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Important note: Although courts may be closed or accepting limited cases due to COVID-19, there should still be a way to file for a protection order and other emergency relief. See our Frequently Asked Questions Involving Courts and COVID-19, or call your local courthouse for more details.

Legal Information: Alaska

Statutes: Alaska

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Updated: 
December 18, 2019

Sec. 18.65.850. Protective orders for stalking

(a) A person who reasonably believes that the person is a victim of stalking or sexual assault that is not a crime involving domestic violence may file a petition in the district or superior court for a protective order against a respondent who is alleged to have committed the stalking or sexual assault. A parent or guardian may file a petition on behalf of a minor.

(b) When a petition for a protective order is filed, the court shall schedule a hearing and provide at least 10 days’ notice to the respondent of the hearing and of the respondent’s right to appear and be heard, either in person or through an attorney. If the court finds by a preponderance of evidence that the respondent has committed stalking or sexual assault against the petitioner, regardless of whether the respondent appears at the hearing, the court may order any relief available under (c) of this section. The provisions of a protective order issued under this section are effective for one year unless earlier dissolved by the court.

(c) A protective order issued under this section may

(1) prohibit the respondent from threatening to commit or committing stalking or sexual assault;

(2) prohibit the respondent from telephoning, contacting, or otherwise communicating directly or indirectly with the petitioner or a designated household member of the petitioner specifically named by the court;

(3) direct the respondent to stay away from the residence, school, or place of employment of the petitioner, or any specified place frequented by the petitioner; however, the court may order the respondent to stay away from the respondent’s own residence, school, or place of employment only if the respondent has been provided actual notice of the opportunity to appear and be heard on the petition;

(4) order other relief the court determines to be necessary to protect the petitioner or the designated household member.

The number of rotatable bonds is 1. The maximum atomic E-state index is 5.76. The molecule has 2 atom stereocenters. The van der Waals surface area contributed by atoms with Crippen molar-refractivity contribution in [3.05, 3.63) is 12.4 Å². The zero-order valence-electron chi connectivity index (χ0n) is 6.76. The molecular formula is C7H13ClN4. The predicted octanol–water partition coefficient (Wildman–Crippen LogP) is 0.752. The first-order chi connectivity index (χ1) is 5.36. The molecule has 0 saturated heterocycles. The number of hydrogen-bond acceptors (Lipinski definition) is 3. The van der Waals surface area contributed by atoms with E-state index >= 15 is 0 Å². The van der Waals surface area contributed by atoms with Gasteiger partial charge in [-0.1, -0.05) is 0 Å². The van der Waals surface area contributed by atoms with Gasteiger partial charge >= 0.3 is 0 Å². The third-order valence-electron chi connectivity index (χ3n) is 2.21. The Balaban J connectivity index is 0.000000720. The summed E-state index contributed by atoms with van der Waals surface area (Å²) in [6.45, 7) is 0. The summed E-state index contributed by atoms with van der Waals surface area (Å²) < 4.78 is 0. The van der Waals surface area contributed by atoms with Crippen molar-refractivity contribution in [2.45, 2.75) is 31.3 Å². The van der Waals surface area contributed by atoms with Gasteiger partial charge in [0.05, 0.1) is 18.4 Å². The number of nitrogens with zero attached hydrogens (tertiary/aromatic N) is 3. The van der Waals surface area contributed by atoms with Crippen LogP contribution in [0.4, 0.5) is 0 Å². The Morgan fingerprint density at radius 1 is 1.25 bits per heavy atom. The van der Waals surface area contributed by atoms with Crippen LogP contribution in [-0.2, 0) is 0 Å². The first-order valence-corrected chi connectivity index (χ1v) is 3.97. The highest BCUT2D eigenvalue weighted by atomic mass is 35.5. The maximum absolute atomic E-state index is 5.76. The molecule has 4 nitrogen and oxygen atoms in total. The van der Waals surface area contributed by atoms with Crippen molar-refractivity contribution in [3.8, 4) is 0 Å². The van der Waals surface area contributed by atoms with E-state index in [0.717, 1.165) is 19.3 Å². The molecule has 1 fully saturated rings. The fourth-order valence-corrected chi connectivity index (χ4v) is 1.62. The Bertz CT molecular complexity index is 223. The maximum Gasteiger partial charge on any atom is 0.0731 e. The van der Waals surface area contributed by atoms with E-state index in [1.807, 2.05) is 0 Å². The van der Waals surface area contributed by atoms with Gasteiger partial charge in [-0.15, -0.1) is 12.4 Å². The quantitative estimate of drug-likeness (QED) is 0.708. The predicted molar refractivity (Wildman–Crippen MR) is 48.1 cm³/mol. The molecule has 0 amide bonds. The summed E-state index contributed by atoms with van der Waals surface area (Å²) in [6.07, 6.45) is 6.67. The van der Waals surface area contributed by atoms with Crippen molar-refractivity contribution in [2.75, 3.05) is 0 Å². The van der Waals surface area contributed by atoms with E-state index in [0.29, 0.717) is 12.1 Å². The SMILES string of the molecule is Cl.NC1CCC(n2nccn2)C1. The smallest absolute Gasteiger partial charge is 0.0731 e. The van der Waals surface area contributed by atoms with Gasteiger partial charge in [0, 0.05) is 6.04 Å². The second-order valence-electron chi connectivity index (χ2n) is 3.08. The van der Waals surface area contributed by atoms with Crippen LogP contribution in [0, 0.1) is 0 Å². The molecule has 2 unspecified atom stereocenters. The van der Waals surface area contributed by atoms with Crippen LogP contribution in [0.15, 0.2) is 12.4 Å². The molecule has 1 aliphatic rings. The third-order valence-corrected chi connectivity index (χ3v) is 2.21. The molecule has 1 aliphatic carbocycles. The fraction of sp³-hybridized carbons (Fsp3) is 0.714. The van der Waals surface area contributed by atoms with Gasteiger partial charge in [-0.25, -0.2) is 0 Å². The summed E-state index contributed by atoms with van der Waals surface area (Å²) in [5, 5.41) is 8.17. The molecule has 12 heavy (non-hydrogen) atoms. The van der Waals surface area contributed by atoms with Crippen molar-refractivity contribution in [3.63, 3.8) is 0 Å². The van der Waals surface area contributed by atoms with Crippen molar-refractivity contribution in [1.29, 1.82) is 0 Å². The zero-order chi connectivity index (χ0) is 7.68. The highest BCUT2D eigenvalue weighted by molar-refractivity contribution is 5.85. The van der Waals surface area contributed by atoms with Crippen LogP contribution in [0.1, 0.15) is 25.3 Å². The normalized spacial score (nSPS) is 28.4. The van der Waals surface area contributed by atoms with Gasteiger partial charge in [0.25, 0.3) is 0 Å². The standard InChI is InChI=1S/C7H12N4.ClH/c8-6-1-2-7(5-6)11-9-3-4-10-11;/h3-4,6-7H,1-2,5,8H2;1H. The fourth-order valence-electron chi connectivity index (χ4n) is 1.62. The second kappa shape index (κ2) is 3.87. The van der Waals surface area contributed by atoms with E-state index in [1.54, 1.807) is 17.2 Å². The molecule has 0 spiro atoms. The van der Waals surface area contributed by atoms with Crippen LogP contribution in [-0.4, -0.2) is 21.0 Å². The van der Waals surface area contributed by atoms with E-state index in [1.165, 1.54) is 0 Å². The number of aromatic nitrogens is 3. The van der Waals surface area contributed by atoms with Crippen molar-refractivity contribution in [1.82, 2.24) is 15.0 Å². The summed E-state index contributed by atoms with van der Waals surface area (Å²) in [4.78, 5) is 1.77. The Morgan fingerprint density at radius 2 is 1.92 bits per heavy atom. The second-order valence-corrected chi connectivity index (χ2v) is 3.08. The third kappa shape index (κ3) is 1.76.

(d) If the court issues a protective order under this section, the court shall

(1) make reasonable efforts to ensure that the order is understood by the petitioner and by the respondent, if present; and

(2) have the order delivered to the appropriate local law enforcement agency for expedited service.

(e) A court may not deny a petition for a protective order solely because

(1) there is a lapse of time between an act of sexual assault and the filing of the petition;

(2) the stalking or act of sexual assault was the basis for a previous protective order; or

(3) a court previously found that the petitioner was a victim of stalking or sexual assault but declined to order relief under this section, if the petition alleges a change in circumstances since the court’s previous finding.

(f) Within 30 days before, or within 60 days after, the expiration of a protective order issued or extended under this section, a petitioner may petition the court for an extension of the protective order. The court shall schedule a hearing and provide at least 10 days’ notice to the respondent of the hearing and of the respondent’s right to appear and be heard, either in person or through an attorney. If the court finds that an extension of the provisions of the order is necessary to protect the petitioner from stalking or sexual assault, regardless of whether the respondent appears at the hearing, the court may extend the provisions of the order. An extension granted under this subsection is effective for one year unless earlier dissolved by court order. If the court grants an extension before the protective order expires, the extension takes effect on the day the protective order would have expired.